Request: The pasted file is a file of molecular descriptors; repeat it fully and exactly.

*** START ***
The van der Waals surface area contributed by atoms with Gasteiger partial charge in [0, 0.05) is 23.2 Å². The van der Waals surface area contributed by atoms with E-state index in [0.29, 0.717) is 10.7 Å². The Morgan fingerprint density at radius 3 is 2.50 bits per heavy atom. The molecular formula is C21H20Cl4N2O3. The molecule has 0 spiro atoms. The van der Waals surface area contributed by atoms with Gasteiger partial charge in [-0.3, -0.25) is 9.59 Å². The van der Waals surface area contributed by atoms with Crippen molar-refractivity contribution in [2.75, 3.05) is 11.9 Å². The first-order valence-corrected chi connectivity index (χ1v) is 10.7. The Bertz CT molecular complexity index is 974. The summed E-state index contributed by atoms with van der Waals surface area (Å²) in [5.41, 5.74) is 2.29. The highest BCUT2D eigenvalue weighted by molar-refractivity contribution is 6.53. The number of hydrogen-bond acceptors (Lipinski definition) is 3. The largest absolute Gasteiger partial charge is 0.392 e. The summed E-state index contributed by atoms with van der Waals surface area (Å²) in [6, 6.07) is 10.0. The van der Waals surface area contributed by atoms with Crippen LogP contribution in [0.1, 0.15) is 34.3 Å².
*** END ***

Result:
The van der Waals surface area contributed by atoms with Gasteiger partial charge in [0, 0.05) is 23.2 Å². The van der Waals surface area contributed by atoms with E-state index in [0.29, 0.717) is 10.7 Å². The Morgan fingerprint density at radius 3 is 2.50 bits per heavy atom. The molecular formula is C21H20Cl4N2O3. The molecule has 0 spiro atoms. The van der Waals surface area contributed by atoms with Gasteiger partial charge in [-0.3, -0.25) is 9.59 Å². The van der Waals surface area contributed by atoms with Crippen molar-refractivity contribution in [2.75, 3.05) is 11.9 Å². The first-order valence-corrected chi connectivity index (χ1v) is 10.7. The Bertz CT molecular complexity index is 974. The summed E-state index contributed by atoms with van der Waals surface area (Å²) in [5.41, 5.74) is 2.29. The highest BCUT2D eigenvalue weighted by molar-refractivity contribution is 6.53. The number of hydrogen-bond acceptors (Lipinski definition) is 3. The largest absolute Gasteiger partial charge is 0.392 e. The summed E-state index contributed by atoms with van der Waals surface area (Å²) in [6, 6.07) is 10.0. The van der Waals surface area contributed by atoms with Crippen LogP contribution in [0.1, 0.15) is 34.3 Å².